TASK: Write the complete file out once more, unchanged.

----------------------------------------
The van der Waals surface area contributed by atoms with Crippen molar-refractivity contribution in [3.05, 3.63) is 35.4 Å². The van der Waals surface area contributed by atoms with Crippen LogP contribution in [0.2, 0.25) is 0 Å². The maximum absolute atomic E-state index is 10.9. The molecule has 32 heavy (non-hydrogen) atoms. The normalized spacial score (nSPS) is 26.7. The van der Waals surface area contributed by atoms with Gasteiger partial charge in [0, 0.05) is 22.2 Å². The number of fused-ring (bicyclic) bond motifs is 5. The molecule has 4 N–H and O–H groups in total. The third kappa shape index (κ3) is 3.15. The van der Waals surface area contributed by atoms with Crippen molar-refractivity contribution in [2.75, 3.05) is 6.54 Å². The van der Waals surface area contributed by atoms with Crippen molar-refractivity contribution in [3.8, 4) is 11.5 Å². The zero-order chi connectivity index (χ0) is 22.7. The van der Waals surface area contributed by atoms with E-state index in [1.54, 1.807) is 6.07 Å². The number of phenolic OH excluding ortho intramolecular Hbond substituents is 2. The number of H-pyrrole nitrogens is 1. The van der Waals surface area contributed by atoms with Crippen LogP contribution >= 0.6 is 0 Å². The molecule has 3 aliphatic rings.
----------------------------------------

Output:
The van der Waals surface area contributed by atoms with Crippen molar-refractivity contribution in [3.05, 3.63) is 35.4 Å². The van der Waals surface area contributed by atoms with Crippen LogP contribution in [0.2, 0.25) is 0 Å². The maximum absolute atomic E-state index is 10.9. The molecule has 32 heavy (non-hydrogen) atoms. The normalized spacial score (nSPS) is 26.7. The van der Waals surface area contributed by atoms with Gasteiger partial charge in [0, 0.05) is 22.2 Å². The number of fused-ring (bicyclic) bond motifs is 5. The molecule has 4 N–H and O–H groups in total. The third kappa shape index (κ3) is 3.15. The van der Waals surface area contributed by atoms with Crippen molar-refractivity contribution in [2.75, 3.05) is 6.54 Å². The van der Waals surface area contributed by atoms with Crippen molar-refractivity contribution in [3.8, 4) is 11.5 Å². The zero-order chi connectivity index (χ0) is 22.7. The van der Waals surface area contributed by atoms with E-state index in [1.54, 1.807) is 6.07 Å². The number of phenolic OH excluding ortho intramolecular Hbond substituents is 2. The number of H-pyrrole nitrogens is 1. The van der Waals surface area contributed by atoms with Crippen LogP contribution >= 0.6 is 0 Å². The molecule has 3 aliphatic rings.